World Sleep Day takes place on Friday 17 March and is an annual event intended to be a celebration of sleep and a call to action on important issues related to sleep.
To mark the event we have collated some resources that you might find useful for gaining a better understanding of the importance of sleep and help you identify ways in which you can improve your sleep hygiene.
Sleep is essential for health, and is the body’s opportunity to restore, rejuvenate and repair but a good night’s sleep can be harder for some to achieve than for others.
Stress, excessive screen-time, noise disruption or a diagnosable sleep disorder can all lead to a lack of sleep, which can be hugely detrimental to our health, so we should strive to get as much good-quality sleep as possible.
Effects of poor sleep
You are probably already aware of the immediate effects a poor night’s sleep can have, but regular, insufficient and poor-quality sleep can have long-term effects on many aspects of our physical and mental health.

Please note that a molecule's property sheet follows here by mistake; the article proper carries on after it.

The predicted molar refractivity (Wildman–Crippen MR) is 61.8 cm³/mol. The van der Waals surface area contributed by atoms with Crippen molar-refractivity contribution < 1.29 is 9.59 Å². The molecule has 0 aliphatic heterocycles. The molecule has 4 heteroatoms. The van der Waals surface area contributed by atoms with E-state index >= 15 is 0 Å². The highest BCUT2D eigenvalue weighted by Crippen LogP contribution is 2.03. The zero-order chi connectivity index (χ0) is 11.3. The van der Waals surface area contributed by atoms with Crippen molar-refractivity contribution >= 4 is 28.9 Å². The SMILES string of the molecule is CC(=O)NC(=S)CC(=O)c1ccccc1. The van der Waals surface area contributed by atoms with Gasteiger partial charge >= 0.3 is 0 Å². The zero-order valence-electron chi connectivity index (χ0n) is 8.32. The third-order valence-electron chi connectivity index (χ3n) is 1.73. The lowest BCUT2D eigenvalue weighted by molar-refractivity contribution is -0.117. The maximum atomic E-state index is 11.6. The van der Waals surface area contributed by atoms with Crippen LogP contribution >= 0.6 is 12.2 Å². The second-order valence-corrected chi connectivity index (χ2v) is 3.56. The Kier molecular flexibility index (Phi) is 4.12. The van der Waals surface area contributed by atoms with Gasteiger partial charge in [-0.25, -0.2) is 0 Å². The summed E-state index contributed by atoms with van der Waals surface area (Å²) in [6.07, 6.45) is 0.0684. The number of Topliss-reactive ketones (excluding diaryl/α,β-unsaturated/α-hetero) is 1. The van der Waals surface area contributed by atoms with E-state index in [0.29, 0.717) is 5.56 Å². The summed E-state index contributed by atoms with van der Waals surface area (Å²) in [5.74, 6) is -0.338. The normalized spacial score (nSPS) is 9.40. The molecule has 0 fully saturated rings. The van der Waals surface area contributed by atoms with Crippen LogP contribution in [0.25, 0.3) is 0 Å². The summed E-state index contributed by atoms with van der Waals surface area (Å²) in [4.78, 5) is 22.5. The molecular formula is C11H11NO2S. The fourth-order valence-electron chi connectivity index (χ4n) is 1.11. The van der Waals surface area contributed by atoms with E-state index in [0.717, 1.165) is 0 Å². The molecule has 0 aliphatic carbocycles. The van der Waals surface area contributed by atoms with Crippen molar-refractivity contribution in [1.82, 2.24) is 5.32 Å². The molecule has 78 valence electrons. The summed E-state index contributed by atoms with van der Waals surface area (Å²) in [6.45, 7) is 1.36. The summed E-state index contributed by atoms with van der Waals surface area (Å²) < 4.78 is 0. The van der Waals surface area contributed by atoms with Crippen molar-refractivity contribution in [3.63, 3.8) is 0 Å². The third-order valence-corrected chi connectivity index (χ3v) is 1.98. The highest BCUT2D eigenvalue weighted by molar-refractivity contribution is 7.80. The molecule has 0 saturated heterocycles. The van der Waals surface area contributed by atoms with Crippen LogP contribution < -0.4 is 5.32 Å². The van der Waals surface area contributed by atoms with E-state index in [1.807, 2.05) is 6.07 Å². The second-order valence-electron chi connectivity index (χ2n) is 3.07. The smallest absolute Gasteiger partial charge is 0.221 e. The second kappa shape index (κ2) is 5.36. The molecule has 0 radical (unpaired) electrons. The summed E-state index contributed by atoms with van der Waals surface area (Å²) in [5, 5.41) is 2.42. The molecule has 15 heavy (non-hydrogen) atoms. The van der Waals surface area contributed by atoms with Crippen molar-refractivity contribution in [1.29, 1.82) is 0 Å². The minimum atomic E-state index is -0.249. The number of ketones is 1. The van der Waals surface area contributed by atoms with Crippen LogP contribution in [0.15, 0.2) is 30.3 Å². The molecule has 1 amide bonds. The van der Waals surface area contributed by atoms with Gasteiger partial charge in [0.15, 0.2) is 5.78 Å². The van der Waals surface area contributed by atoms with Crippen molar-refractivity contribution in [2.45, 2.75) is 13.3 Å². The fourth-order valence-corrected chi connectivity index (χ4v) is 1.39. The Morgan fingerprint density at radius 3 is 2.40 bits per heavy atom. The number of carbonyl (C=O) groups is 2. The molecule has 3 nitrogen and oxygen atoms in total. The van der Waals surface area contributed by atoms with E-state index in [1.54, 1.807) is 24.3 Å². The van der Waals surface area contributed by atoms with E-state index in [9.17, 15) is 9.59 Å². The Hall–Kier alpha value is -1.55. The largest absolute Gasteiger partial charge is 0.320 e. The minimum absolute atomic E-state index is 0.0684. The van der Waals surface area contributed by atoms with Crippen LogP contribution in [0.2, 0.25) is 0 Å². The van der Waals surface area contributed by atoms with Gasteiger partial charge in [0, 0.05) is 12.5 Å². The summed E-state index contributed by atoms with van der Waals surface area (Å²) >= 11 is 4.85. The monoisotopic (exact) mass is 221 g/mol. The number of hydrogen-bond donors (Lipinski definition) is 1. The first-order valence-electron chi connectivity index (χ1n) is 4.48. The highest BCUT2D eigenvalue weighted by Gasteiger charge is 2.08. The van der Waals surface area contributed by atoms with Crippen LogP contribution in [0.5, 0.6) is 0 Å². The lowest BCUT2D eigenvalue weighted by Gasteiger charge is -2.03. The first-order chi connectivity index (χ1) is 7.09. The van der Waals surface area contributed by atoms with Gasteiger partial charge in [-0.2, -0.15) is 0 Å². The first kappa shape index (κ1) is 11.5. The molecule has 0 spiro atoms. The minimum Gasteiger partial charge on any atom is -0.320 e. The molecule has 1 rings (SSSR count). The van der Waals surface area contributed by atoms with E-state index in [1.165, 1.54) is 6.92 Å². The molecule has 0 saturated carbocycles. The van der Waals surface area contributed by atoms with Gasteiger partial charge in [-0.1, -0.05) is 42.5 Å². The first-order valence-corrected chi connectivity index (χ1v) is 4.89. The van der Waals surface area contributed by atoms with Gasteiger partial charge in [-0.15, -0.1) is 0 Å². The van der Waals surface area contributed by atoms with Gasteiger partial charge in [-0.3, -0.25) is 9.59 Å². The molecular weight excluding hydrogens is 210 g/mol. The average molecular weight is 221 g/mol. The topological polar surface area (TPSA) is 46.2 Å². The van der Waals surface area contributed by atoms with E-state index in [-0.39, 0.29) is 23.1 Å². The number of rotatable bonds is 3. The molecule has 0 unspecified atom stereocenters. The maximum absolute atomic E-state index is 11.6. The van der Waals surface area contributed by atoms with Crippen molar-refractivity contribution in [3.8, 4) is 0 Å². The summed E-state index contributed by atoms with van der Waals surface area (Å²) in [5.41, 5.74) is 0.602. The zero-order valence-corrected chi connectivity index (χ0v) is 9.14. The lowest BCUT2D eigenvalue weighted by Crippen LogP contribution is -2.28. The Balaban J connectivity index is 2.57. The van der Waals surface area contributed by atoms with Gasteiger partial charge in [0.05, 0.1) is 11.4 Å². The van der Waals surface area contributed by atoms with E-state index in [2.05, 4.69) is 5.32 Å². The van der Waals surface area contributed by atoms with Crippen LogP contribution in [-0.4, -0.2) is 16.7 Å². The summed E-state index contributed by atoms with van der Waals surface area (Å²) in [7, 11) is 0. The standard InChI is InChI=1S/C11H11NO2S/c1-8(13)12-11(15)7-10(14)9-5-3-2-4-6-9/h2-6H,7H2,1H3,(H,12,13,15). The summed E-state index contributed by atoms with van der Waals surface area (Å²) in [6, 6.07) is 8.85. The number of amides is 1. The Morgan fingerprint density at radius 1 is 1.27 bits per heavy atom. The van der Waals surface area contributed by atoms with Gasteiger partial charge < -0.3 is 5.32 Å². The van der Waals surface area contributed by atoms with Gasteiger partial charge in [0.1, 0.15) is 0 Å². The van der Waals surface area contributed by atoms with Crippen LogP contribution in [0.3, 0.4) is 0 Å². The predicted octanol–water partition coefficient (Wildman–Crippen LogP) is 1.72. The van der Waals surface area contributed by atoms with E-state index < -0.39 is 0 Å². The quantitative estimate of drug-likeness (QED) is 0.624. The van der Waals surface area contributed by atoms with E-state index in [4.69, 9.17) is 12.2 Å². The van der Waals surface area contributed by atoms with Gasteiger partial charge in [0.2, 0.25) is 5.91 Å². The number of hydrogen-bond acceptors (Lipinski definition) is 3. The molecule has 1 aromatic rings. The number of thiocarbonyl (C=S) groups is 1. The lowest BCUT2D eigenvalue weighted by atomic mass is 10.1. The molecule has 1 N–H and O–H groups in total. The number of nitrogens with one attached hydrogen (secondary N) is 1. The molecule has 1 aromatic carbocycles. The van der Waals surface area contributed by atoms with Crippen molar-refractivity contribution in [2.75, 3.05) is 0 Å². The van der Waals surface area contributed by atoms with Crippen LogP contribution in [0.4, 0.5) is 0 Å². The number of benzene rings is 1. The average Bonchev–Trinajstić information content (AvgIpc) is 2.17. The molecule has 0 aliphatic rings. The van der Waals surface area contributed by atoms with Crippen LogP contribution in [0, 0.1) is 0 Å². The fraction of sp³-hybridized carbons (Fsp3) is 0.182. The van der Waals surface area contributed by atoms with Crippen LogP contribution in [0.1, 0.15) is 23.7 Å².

According to the NHS, studies have shown that a lack of sleep can make it harder to think clearly, impact memory recall, weaken the immune system, lead to weight gain and cause an increased risk of high blood pressure, heart disease and diabetes. Research has also shown that a poor night’s sleep can reduce our ability to manage our emotions, impact impulse control, reduce positive thinking, increase worry and lead to or worsen depression.
How to get a better night’s sleep
The World Sleep Society recommends various steps you can take to help you get a better night’s sleep - take a look at the graphic below for some top tips.